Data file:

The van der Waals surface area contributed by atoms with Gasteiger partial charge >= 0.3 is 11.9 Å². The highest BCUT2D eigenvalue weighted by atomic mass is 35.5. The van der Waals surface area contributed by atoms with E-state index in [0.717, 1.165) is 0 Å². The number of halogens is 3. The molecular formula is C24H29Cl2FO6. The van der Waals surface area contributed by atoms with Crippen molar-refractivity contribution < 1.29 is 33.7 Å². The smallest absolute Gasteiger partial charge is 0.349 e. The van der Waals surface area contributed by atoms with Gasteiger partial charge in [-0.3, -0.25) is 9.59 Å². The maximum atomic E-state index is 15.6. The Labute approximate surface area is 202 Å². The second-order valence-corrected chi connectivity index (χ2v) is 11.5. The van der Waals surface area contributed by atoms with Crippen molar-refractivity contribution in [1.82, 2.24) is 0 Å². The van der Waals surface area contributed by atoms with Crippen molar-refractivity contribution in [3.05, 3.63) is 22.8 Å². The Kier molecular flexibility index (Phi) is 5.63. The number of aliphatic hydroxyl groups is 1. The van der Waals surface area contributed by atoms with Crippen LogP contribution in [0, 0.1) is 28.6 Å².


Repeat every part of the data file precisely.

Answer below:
The van der Waals surface area contributed by atoms with Gasteiger partial charge >= 0.3 is 11.9 Å². The highest BCUT2D eigenvalue weighted by atomic mass is 35.5. The van der Waals surface area contributed by atoms with E-state index in [0.717, 1.165) is 0 Å². The number of halogens is 3. The molecular formula is C24H29Cl2FO6. The van der Waals surface area contributed by atoms with Crippen molar-refractivity contribution < 1.29 is 33.7 Å². The smallest absolute Gasteiger partial charge is 0.349 e. The van der Waals surface area contributed by atoms with Gasteiger partial charge in [-0.3, -0.25) is 9.59 Å². The maximum atomic E-state index is 15.6. The Labute approximate surface area is 202 Å². The second-order valence-corrected chi connectivity index (χ2v) is 11.5. The van der Waals surface area contributed by atoms with Crippen molar-refractivity contribution in [1.82, 2.24) is 0 Å². The van der Waals surface area contributed by atoms with Crippen molar-refractivity contribution in [3.05, 3.63) is 22.8 Å². The Kier molecular flexibility index (Phi) is 5.63. The number of aliphatic hydroxyl groups is 1. The van der Waals surface area contributed by atoms with Crippen LogP contribution in [0, 0.1) is 28.6 Å².